Fossil fuel subsidies hits all-time high in 2022, IEA reports
March 1, 2023257 views0 comments
By Innocent Obasi
The global fossil fuel consumption subsidies doubled from the previous year figure to an all-time high of $1 trillion, driven by the energy crisis witnessed during the year, according to the International Energy Agency (IAE).
IEA in its latest report titled “Fossil Fuels Consumption Subsidies 2022”, said that subsidies for natural gas and electricity consumption more than doubled compared with 2021, while oil subsidies rose by around 85 per cent.
“The Glasgow Climate Pact emphasized that phasing out fossil fuel subsidies is a fundamental step towards a successful clean energy transition. However, today’s global energy crisis has also underscored some of the political challenges of doing so.
“The subsidies are mainly concentrated in emerging markets and developing economies, and more than half were in fossil-fuel exporting countries,” the report said.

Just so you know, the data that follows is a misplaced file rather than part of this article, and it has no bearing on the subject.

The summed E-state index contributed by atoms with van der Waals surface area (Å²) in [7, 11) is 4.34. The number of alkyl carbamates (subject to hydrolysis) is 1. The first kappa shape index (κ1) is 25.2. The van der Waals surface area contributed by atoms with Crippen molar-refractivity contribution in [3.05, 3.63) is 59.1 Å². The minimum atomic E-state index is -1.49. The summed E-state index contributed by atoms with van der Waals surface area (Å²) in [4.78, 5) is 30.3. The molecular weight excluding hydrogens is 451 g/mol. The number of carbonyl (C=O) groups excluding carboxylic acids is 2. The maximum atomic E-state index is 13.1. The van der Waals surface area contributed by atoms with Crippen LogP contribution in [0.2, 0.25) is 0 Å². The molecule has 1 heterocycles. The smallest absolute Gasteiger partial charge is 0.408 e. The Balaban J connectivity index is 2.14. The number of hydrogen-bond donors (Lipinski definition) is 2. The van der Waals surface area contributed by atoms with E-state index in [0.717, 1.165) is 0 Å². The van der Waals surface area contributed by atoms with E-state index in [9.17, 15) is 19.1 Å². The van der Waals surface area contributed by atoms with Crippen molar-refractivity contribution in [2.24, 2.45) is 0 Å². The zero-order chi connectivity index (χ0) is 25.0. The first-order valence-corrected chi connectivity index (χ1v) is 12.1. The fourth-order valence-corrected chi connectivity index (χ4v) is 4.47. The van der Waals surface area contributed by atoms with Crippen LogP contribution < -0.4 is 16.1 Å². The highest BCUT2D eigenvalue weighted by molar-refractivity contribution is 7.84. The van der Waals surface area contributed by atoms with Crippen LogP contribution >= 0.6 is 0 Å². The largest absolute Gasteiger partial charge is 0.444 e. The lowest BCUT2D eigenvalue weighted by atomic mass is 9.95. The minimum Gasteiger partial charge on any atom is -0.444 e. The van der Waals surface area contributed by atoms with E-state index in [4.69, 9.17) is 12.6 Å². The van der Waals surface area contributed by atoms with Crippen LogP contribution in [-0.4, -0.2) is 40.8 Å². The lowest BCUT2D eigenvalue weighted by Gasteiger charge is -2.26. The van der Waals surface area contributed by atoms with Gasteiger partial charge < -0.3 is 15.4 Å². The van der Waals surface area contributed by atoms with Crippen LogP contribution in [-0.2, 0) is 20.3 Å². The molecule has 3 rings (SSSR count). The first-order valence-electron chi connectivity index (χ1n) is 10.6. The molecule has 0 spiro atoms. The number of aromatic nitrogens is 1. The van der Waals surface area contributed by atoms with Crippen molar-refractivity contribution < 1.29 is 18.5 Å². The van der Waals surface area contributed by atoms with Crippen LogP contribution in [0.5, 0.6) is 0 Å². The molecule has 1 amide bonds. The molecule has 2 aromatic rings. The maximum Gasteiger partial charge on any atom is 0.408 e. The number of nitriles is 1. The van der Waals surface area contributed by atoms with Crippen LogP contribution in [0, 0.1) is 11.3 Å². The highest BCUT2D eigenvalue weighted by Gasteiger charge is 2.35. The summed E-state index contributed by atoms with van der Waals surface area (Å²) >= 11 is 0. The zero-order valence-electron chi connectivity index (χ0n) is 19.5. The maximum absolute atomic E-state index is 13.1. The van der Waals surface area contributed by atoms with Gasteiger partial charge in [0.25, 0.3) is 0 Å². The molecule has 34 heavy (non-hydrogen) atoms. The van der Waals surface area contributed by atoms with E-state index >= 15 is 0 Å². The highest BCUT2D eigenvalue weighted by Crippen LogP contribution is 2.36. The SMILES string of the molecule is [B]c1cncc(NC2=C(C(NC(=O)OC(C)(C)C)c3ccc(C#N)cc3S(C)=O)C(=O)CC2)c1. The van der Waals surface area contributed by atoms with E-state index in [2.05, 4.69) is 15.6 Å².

In addition, the energy agency tracked more than $500 billion in extra spending to reduce energy bills in 2022, mainly in advanced economies, with around $350 billion of this in Europe. It stated that the spending was not necessarily captured in its methodology as a fossil fuel consumption subsidy because average end-user prices are still sufficiently high to cover the value of the market fuel in question.
On energy subsidy reform from today’s energy crisis, IEA highlighted three important lessons on the prospects for orderly and people-centred transitions. Firstly, it stated that fossil fuel prices are not the best way to drive clean energy transitions. Secondly, it noted that high fossil prices hit the poor hardest, but subsidies are rarely well-targeted to protect vulnerable groups and tend to benefit better-off segments of the population. Thirdly, it said that it is better to spend on structural changes than on emergency relief.
“Resources are best deployed in promoting changes that provide lasting protection against volatile fuel prices. This means anchoring market-based prices in a broader suite of policies and measures that enable cleaner choices by households and industries. This should make high-efficiency and low-emissions equipment and services readily available, and help poorer consumers to manage the upfront costs of these investments,” IEA said.